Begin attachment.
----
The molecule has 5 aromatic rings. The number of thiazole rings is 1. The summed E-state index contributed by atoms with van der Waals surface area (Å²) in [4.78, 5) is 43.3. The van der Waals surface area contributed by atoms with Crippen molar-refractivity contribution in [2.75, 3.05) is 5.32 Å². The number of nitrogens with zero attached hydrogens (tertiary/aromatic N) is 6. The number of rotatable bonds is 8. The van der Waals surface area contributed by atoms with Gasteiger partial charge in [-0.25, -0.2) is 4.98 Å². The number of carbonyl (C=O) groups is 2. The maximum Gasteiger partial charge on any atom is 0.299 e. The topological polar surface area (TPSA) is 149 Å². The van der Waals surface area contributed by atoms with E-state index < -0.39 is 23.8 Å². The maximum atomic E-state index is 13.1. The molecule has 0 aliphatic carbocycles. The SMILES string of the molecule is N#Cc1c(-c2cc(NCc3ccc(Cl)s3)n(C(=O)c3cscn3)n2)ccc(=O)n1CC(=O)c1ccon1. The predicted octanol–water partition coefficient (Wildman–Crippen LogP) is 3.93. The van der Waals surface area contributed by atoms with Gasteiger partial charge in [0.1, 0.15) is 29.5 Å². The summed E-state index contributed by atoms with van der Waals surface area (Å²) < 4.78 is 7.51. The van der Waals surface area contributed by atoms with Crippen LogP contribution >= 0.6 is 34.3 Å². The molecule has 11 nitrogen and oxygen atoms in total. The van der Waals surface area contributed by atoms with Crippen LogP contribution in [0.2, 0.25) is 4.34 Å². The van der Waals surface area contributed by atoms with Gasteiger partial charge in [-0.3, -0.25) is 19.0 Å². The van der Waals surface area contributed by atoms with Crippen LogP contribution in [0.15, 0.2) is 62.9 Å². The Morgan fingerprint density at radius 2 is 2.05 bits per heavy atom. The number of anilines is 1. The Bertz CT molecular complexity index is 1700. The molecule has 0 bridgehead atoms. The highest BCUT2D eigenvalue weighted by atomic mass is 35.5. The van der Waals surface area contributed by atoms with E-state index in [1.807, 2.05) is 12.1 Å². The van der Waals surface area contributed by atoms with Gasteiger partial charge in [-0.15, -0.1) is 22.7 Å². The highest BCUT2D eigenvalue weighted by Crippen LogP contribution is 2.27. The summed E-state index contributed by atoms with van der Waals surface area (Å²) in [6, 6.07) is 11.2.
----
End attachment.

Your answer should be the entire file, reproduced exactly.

The molecule has 5 aromatic rings. The number of thiazole rings is 1. The summed E-state index contributed by atoms with van der Waals surface area (Å²) in [4.78, 5) is 43.3. The van der Waals surface area contributed by atoms with Crippen molar-refractivity contribution in [2.75, 3.05) is 5.32 Å². The number of nitrogens with zero attached hydrogens (tertiary/aromatic N) is 6. The number of rotatable bonds is 8. The van der Waals surface area contributed by atoms with Gasteiger partial charge in [-0.25, -0.2) is 4.98 Å². The number of carbonyl (C=O) groups is 2. The maximum Gasteiger partial charge on any atom is 0.299 e. The topological polar surface area (TPSA) is 149 Å². The van der Waals surface area contributed by atoms with E-state index < -0.39 is 23.8 Å². The maximum atomic E-state index is 13.1. The molecule has 0 aliphatic carbocycles. The SMILES string of the molecule is N#Cc1c(-c2cc(NCc3ccc(Cl)s3)n(C(=O)c3cscn3)n2)ccc(=O)n1CC(=O)c1ccon1. The predicted octanol–water partition coefficient (Wildman–Crippen LogP) is 3.93. The van der Waals surface area contributed by atoms with Gasteiger partial charge in [0.1, 0.15) is 29.5 Å². The summed E-state index contributed by atoms with van der Waals surface area (Å²) < 4.78 is 7.51. The van der Waals surface area contributed by atoms with Crippen LogP contribution >= 0.6 is 34.3 Å². The molecule has 11 nitrogen and oxygen atoms in total. The van der Waals surface area contributed by atoms with Crippen LogP contribution in [0.2, 0.25) is 4.34 Å². The van der Waals surface area contributed by atoms with Gasteiger partial charge in [-0.3, -0.25) is 19.0 Å². The van der Waals surface area contributed by atoms with Crippen LogP contribution in [0.15, 0.2) is 62.9 Å². The Morgan fingerprint density at radius 2 is 2.05 bits per heavy atom. The number of anilines is 1. The Bertz CT molecular complexity index is 1700. The molecule has 0 bridgehead atoms. The highest BCUT2D eigenvalue weighted by atomic mass is 35.5. The van der Waals surface area contributed by atoms with E-state index in [1.807, 2.05) is 12.1 Å². The van der Waals surface area contributed by atoms with Gasteiger partial charge in [-0.15, -0.1) is 22.7 Å². The highest BCUT2D eigenvalue weighted by Crippen LogP contribution is 2.27. The summed E-state index contributed by atoms with van der Waals surface area (Å²) in [6, 6.07) is 11.2.